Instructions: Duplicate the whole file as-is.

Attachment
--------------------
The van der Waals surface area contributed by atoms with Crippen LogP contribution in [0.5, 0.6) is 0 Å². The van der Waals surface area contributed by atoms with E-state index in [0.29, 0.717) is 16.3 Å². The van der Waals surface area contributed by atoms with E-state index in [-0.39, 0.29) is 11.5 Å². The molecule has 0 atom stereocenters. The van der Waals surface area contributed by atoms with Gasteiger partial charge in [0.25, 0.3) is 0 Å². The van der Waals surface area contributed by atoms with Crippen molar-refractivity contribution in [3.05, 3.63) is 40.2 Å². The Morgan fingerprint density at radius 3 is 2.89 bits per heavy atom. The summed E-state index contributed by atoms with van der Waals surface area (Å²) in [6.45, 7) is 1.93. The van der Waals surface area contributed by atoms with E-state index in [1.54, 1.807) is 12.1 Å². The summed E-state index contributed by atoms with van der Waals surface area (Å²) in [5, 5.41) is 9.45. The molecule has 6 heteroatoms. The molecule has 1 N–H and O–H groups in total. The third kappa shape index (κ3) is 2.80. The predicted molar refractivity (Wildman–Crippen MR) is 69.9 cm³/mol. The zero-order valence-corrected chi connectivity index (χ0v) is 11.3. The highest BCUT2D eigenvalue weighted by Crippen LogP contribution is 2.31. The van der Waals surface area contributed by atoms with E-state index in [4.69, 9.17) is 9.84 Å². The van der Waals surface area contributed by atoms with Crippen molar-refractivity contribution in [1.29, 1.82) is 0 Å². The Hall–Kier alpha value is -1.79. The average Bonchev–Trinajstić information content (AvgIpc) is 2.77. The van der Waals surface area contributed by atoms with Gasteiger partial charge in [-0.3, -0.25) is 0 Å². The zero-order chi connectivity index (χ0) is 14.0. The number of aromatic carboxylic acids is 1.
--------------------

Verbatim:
The van der Waals surface area contributed by atoms with Crippen LogP contribution in [0.5, 0.6) is 0 Å². The van der Waals surface area contributed by atoms with E-state index in [0.29, 0.717) is 16.3 Å². The van der Waals surface area contributed by atoms with E-state index in [-0.39, 0.29) is 11.5 Å². The molecule has 0 atom stereocenters. The van der Waals surface area contributed by atoms with Gasteiger partial charge in [0.25, 0.3) is 0 Å². The van der Waals surface area contributed by atoms with Crippen molar-refractivity contribution in [3.05, 3.63) is 40.2 Å². The Morgan fingerprint density at radius 3 is 2.89 bits per heavy atom. The summed E-state index contributed by atoms with van der Waals surface area (Å²) in [6.45, 7) is 1.93. The van der Waals surface area contributed by atoms with E-state index in [1.54, 1.807) is 12.1 Å². The summed E-state index contributed by atoms with van der Waals surface area (Å²) in [5, 5.41) is 9.45. The molecule has 6 heteroatoms. The molecule has 1 N–H and O–H groups in total. The third kappa shape index (κ3) is 2.80. The predicted molar refractivity (Wildman–Crippen MR) is 69.9 cm³/mol. The zero-order valence-corrected chi connectivity index (χ0v) is 11.3. The highest BCUT2D eigenvalue weighted by Crippen LogP contribution is 2.31. The van der Waals surface area contributed by atoms with E-state index in [4.69, 9.17) is 9.84 Å². The van der Waals surface area contributed by atoms with Crippen molar-refractivity contribution in [1.29, 1.82) is 0 Å². The Hall–Kier alpha value is -1.79. The average Bonchev–Trinajstić information content (AvgIpc) is 2.77. The van der Waals surface area contributed by atoms with Gasteiger partial charge in [-0.3, -0.25) is 0 Å². The zero-order chi connectivity index (χ0) is 14.0. The number of aromatic carboxylic acids is 1.